Outline and Boxes on a Blue Blackground

Constitutional Law, Regulation, and Public Policy

The Constitution is a source of both stability and conflict in American society. Understanding the myriad ways it is interpreted, debated, and implemented is essential for lawyers, who are entrusted to safeguard democratic institutions, civil rights, and the application of justice.

How does the U.S. Constitution evolve to respond to the realities of modern society while respecting legal precedents and honoring the framers’ intent?

Columbia Law School is home to an ideologically diverse group of influential constitutional scholars. They lead national conversations about the role and legitimacy of the administrative state; the overlapping and conflicting authority among federal, state, and local governments; and public policy solutions for issues such as antitrust violations, privacy and cybersecurity, religious freedom, and LGBTQ+ rights. Under the guidance of these faculty members, students develop a thorough understanding of constitutional history and theory, the development and implementation of legislation and regulation, the role of the judiciary as the guardian of rights under the Constitution and civil rights acts, and comparative perspectives on international constitutional frameworks.

Why Columbia?

Study the legislative process, statutory interpretation, and the structure and constitutional position of administrative agencies.

Learn from some two dozen professors who have clerked on the U.S. Supreme Court. 

Gain hands-on experience in clinics and externships with federal judges and prosecutors.

Collaborate with professors and research centers on legal scholarship, advocacy efforts, and amicus briefs that influence the opinions of appeals court judges, including Supreme Court justices.

Engage in discussions and debates convened by the Law School’s Center for Constitutional Governance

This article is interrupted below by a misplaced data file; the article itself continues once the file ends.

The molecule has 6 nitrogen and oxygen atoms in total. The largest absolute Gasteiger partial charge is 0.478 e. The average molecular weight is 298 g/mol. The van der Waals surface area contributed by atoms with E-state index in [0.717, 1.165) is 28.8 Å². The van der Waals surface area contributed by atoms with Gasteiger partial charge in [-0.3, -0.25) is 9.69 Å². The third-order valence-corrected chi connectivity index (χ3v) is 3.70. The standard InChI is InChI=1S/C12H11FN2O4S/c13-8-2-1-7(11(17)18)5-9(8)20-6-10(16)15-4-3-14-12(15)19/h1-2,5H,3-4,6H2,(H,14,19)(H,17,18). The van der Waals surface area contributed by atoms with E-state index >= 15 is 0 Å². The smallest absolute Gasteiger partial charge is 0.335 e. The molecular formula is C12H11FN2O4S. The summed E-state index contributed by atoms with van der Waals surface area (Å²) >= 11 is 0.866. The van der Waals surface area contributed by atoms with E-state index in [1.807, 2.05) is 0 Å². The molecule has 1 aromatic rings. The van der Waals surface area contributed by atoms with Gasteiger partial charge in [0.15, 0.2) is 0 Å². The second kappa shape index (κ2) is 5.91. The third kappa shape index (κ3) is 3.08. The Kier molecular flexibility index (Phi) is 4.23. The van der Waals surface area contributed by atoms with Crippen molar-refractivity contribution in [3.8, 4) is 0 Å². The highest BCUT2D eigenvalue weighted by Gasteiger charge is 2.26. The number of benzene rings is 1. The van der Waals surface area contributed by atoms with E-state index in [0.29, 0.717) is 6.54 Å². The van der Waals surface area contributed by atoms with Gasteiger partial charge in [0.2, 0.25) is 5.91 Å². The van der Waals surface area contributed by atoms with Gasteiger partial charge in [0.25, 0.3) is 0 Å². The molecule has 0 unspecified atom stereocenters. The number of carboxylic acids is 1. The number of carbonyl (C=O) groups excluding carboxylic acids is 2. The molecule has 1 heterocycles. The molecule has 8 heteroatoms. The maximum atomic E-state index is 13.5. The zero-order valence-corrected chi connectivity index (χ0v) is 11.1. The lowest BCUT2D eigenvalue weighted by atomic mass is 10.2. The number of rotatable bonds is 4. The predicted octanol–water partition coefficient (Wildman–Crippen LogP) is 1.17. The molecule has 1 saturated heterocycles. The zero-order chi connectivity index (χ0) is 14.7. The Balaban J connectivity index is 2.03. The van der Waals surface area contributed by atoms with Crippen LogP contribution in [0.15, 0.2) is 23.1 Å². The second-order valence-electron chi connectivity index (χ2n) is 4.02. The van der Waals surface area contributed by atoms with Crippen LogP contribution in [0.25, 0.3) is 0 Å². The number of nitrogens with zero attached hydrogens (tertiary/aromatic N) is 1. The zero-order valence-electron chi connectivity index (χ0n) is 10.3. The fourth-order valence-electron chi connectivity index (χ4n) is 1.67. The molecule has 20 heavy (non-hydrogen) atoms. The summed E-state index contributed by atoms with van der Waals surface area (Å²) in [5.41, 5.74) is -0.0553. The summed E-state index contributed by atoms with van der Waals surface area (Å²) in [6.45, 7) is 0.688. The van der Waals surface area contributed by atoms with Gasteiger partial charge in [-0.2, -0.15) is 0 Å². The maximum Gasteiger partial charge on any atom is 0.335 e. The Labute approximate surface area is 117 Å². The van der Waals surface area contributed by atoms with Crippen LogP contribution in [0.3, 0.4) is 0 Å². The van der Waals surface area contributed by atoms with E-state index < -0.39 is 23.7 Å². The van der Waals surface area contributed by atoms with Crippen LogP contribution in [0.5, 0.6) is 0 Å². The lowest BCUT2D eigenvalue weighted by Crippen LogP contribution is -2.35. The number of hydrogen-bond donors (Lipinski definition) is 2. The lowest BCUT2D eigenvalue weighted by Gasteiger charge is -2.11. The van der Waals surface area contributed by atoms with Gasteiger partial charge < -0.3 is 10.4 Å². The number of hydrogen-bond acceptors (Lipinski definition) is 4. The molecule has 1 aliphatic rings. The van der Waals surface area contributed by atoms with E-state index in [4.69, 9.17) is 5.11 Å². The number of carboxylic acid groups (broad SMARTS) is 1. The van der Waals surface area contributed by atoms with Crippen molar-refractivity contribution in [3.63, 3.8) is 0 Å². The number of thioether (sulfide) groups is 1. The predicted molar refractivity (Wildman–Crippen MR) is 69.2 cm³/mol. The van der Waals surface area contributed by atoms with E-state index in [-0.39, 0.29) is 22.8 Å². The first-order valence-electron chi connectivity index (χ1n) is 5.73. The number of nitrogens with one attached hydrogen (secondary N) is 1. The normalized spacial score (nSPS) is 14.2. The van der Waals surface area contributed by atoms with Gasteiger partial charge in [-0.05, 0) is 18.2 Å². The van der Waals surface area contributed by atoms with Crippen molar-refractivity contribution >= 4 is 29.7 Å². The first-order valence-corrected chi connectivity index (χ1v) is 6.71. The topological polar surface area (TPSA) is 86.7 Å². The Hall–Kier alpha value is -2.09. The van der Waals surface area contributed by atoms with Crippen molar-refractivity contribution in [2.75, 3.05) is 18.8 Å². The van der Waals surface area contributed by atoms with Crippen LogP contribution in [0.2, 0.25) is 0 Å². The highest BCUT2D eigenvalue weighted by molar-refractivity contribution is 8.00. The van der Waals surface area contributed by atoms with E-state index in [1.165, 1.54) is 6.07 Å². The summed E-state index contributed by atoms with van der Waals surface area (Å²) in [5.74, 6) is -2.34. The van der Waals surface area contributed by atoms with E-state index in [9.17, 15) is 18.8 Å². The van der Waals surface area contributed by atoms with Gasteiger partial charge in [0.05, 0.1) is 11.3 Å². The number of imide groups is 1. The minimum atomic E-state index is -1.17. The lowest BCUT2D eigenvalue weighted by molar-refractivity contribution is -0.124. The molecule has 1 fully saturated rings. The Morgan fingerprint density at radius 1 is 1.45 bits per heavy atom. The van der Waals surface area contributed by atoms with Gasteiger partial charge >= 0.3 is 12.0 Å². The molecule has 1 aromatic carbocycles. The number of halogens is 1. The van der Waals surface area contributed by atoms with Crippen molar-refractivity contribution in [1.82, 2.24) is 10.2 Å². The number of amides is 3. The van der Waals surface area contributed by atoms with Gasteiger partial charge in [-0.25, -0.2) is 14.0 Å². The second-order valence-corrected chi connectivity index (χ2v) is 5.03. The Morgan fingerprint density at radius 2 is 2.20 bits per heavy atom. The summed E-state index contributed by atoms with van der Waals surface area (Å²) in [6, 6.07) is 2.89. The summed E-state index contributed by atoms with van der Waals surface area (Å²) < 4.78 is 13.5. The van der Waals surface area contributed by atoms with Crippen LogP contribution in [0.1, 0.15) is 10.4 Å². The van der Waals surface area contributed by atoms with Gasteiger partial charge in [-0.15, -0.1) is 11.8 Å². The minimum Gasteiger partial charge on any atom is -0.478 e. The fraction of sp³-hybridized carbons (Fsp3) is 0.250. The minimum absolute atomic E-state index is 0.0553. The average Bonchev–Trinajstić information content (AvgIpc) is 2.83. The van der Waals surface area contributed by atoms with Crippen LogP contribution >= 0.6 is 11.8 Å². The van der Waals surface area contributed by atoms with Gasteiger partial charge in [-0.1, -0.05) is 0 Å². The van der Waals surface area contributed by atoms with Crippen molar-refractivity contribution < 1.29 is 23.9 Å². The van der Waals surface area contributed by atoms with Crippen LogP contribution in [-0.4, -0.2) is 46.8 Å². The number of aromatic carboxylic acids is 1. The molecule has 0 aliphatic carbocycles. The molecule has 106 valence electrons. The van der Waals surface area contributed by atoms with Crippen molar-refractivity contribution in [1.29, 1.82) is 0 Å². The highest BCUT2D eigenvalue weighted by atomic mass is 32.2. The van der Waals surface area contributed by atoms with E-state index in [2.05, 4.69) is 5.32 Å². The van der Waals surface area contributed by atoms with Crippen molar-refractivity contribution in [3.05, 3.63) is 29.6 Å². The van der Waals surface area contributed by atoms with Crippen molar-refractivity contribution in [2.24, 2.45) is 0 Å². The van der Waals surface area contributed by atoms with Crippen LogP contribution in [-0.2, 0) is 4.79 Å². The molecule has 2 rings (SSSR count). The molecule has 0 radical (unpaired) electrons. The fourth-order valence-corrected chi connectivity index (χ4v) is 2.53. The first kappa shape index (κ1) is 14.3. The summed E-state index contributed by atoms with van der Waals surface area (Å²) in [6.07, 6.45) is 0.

Participate in programs at Columbia University’s Knight First Amendment Institute whose mission is to defend the freedoms of speech and the press in the digital age through strategic litigation, research, and public education.

Law Facts: Columbia Law alumni who have defended and interpreted the Constitution as public servants in the upper echelons of government include Ruth Bader Ginsburg ’59, U.S. Supreme Court justice; Eric H. Holder Jr. ’76, attorney general of the United States; Donald B. Verrilli Jr. ’83, solicitor general of the United States; and Jeh Johnson ’82, secretary of Homeland Security.

Related Faculty

President Lee Bollinger smiles while folding his hands on a desk in front of him.

Lee C. Bollinger

  • President, Columbia University; Seth Low Professor of the University
Professor Harold Edgar

Harold S. Edgar

  • Julius Silver Professor Emeritus of Law, Science and Technology
David Pozen

David Pozen

  • Vice Dean for Intellectual Life and Charles Keller Beekman Professor of Law
Professor Tim Wu

Timothy Wu

  • Julius Silver Professor of Law, Science and Technology

Related Centers and Programs

Center for Constitutional Governance

The Center for Constitutional Governance (CCG) is a nonpartisan legal and policy organization devoted to the study of constitutional structure and authority. CCG invites academics, students, government officials, practitioners, and community members to engage with major constitutional and governance issues of the day, from health care to civil rights, immigration, financial regulation, and national security. 

 

Center for the Advancement of Public Integrity

The Center for the Advancement of Public Integrity (CAPI) improves the capacity of public offices and practitioners to deter, identify, and combat corruption at the municipal level of government. CAPI supports a vibrant community of leaders in the public integrity field, develops tools and resources to help governments and practitioners fight corruption, and promotes research and scholarship on important public integrity issues.

 

Center for Public Research and Leadership

The Center for Public Research and Leadership (CPRL) aims to revitalize public education while filling substantial gaps in professional education. CPRL’s rigorous coursework, skills training, and research and consulting projects prepare graduate students in law, business, and public policy for careers in the education sector. With an eye toward improving outcomes for all children, CPRL utilizes the latest techniques in education, such as organizational design, democratic accountability, team-based problem-solving skills, and socio-emotional learning. Students can also participate in a semster-long intensive around transformational change in public education by enrolling in the Public Education Policy Lab-Seminar and Skills courses. 

 

Related Experiential Learning Opportunities

Close up of the columns of the Supreme Court building with an American flag and the US Capitol in the background

Public Interest/Public Service

No matter what your area of interest, find ways to incorporate public interest and public service into your academic program and career.

Academics Careers

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